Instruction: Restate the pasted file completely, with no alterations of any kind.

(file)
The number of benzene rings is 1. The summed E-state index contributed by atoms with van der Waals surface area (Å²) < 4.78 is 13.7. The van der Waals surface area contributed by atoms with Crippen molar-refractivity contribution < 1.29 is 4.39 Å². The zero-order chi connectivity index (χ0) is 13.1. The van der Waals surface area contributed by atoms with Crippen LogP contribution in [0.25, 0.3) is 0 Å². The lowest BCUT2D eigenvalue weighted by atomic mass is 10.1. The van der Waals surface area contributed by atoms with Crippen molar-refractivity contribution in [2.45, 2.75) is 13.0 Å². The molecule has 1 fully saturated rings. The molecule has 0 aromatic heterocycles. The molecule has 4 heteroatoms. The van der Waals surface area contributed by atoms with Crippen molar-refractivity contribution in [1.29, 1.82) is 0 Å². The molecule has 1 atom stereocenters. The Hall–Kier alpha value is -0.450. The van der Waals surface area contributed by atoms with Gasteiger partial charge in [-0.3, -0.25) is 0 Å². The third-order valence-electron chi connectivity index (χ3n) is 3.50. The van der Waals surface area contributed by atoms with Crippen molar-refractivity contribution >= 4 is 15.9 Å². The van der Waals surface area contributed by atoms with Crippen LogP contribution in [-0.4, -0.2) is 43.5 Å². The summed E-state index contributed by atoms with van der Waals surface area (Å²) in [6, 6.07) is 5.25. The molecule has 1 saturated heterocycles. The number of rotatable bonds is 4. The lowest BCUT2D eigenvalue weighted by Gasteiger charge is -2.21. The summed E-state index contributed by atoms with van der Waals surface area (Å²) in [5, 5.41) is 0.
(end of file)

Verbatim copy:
The number of benzene rings is 1. The summed E-state index contributed by atoms with van der Waals surface area (Å²) < 4.78 is 13.7. The van der Waals surface area contributed by atoms with Crippen molar-refractivity contribution < 1.29 is 4.39 Å². The zero-order chi connectivity index (χ0) is 13.1. The van der Waals surface area contributed by atoms with Crippen LogP contribution in [0.25, 0.3) is 0 Å². The lowest BCUT2D eigenvalue weighted by atomic mass is 10.1. The van der Waals surface area contributed by atoms with Crippen molar-refractivity contribution in [2.45, 2.75) is 13.0 Å². The molecule has 1 fully saturated rings. The molecule has 0 aromatic heterocycles. The molecule has 4 heteroatoms. The van der Waals surface area contributed by atoms with Crippen molar-refractivity contribution in [1.29, 1.82) is 0 Å². The molecule has 1 atom stereocenters. The Hall–Kier alpha value is -0.450. The van der Waals surface area contributed by atoms with Gasteiger partial charge in [-0.3, -0.25) is 0 Å². The third-order valence-electron chi connectivity index (χ3n) is 3.50. The van der Waals surface area contributed by atoms with Crippen molar-refractivity contribution >= 4 is 15.9 Å². The van der Waals surface area contributed by atoms with Crippen LogP contribution in [-0.4, -0.2) is 43.5 Å². The summed E-state index contributed by atoms with van der Waals surface area (Å²) in [6, 6.07) is 5.25. The molecule has 1 saturated heterocycles. The number of rotatable bonds is 4. The lowest BCUT2D eigenvalue weighted by Gasteiger charge is -2.21. The summed E-state index contributed by atoms with van der Waals surface area (Å²) in [5, 5.41) is 0.